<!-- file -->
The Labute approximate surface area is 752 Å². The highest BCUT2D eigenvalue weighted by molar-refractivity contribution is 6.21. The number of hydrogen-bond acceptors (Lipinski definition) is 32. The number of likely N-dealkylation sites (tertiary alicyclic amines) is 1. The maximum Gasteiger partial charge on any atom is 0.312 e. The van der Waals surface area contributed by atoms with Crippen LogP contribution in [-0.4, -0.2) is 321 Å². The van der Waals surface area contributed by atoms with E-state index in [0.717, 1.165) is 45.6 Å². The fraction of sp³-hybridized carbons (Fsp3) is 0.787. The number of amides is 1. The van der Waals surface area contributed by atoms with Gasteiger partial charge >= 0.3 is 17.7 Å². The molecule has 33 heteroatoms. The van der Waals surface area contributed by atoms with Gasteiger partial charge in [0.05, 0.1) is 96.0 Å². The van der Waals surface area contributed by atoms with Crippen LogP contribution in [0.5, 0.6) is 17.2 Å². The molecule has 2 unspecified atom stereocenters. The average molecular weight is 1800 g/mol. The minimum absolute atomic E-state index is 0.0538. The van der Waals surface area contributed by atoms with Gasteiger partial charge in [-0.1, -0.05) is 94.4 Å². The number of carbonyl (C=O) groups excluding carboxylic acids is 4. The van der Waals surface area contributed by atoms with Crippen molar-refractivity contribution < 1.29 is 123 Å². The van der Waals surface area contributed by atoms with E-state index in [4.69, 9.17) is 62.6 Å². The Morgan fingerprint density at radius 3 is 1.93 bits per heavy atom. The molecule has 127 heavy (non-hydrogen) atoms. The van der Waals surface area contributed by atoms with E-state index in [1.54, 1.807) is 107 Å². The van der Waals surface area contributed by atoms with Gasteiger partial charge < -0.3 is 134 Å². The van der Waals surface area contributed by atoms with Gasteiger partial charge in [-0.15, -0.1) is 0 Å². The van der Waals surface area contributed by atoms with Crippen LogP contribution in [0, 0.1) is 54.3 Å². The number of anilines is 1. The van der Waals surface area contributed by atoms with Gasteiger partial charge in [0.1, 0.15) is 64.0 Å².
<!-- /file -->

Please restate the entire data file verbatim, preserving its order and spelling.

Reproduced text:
The Labute approximate surface area is 752 Å². The highest BCUT2D eigenvalue weighted by molar-refractivity contribution is 6.21. The number of hydrogen-bond acceptors (Lipinski definition) is 32. The number of likely N-dealkylation sites (tertiary alicyclic amines) is 1. The maximum Gasteiger partial charge on any atom is 0.312 e. The van der Waals surface area contributed by atoms with Crippen LogP contribution in [-0.4, -0.2) is 321 Å². The van der Waals surface area contributed by atoms with E-state index in [0.717, 1.165) is 45.6 Å². The fraction of sp³-hybridized carbons (Fsp3) is 0.787. The number of amides is 1. The van der Waals surface area contributed by atoms with Gasteiger partial charge >= 0.3 is 17.7 Å². The molecule has 33 heteroatoms. The van der Waals surface area contributed by atoms with Gasteiger partial charge in [0.05, 0.1) is 96.0 Å². The van der Waals surface area contributed by atoms with Crippen LogP contribution in [0.5, 0.6) is 17.2 Å². The molecule has 2 unspecified atom stereocenters. The average molecular weight is 1800 g/mol. The minimum absolute atomic E-state index is 0.0538. The van der Waals surface area contributed by atoms with Gasteiger partial charge in [-0.1, -0.05) is 94.4 Å². The number of carbonyl (C=O) groups excluding carboxylic acids is 4. The van der Waals surface area contributed by atoms with Crippen molar-refractivity contribution < 1.29 is 123 Å². The van der Waals surface area contributed by atoms with E-state index in [4.69, 9.17) is 62.6 Å². The Morgan fingerprint density at radius 3 is 1.93 bits per heavy atom. The molecule has 127 heavy (non-hydrogen) atoms. The van der Waals surface area contributed by atoms with E-state index in [1.54, 1.807) is 107 Å². The van der Waals surface area contributed by atoms with Gasteiger partial charge < -0.3 is 134 Å². The van der Waals surface area contributed by atoms with Gasteiger partial charge in [-0.15, -0.1) is 0 Å². The van der Waals surface area contributed by atoms with Crippen LogP contribution in [0, 0.1) is 54.3 Å². The number of anilines is 1. The van der Waals surface area contributed by atoms with Gasteiger partial charge in [0.1, 0.15) is 64.0 Å².